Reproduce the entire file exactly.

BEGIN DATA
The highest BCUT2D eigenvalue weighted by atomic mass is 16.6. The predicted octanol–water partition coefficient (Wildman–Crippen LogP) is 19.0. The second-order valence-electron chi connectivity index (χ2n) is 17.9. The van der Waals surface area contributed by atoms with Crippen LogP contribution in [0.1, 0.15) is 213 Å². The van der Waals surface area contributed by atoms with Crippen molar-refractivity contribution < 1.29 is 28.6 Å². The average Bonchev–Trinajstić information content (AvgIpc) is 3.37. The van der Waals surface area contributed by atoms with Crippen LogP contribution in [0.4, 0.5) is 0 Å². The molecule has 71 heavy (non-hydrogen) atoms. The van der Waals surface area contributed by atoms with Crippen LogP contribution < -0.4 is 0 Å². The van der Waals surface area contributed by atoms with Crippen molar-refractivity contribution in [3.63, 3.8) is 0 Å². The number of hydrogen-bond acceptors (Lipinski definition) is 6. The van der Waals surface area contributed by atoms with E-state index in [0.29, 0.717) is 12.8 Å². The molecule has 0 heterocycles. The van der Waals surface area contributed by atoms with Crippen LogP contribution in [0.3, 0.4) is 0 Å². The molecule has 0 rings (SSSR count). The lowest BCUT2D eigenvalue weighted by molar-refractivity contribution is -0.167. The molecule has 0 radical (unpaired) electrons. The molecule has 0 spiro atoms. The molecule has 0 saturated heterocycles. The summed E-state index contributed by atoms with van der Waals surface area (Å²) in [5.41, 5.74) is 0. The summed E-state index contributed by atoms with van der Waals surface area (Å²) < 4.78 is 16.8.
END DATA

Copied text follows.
The highest BCUT2D eigenvalue weighted by atomic mass is 16.6. The predicted octanol–water partition coefficient (Wildman–Crippen LogP) is 19.0. The second-order valence-electron chi connectivity index (χ2n) is 17.9. The van der Waals surface area contributed by atoms with Crippen LogP contribution in [0.1, 0.15) is 213 Å². The van der Waals surface area contributed by atoms with Crippen molar-refractivity contribution < 1.29 is 28.6 Å². The average Bonchev–Trinajstić information content (AvgIpc) is 3.37. The van der Waals surface area contributed by atoms with Crippen LogP contribution in [0.4, 0.5) is 0 Å². The molecule has 71 heavy (non-hydrogen) atoms. The van der Waals surface area contributed by atoms with Crippen LogP contribution < -0.4 is 0 Å². The van der Waals surface area contributed by atoms with Crippen molar-refractivity contribution in [3.63, 3.8) is 0 Å². The number of hydrogen-bond acceptors (Lipinski definition) is 6. The van der Waals surface area contributed by atoms with E-state index in [0.29, 0.717) is 12.8 Å². The molecule has 0 heterocycles. The van der Waals surface area contributed by atoms with Crippen LogP contribution in [0.3, 0.4) is 0 Å². The molecule has 0 rings (SSSR count). The lowest BCUT2D eigenvalue weighted by molar-refractivity contribution is -0.167. The molecule has 0 radical (unpaired) electrons. The molecule has 0 spiro atoms. The molecule has 0 saturated heterocycles. The summed E-state index contributed by atoms with van der Waals surface area (Å²) in [5.41, 5.74) is 0. The summed E-state index contributed by atoms with van der Waals surface area (Å²) < 4.78 is 16.8.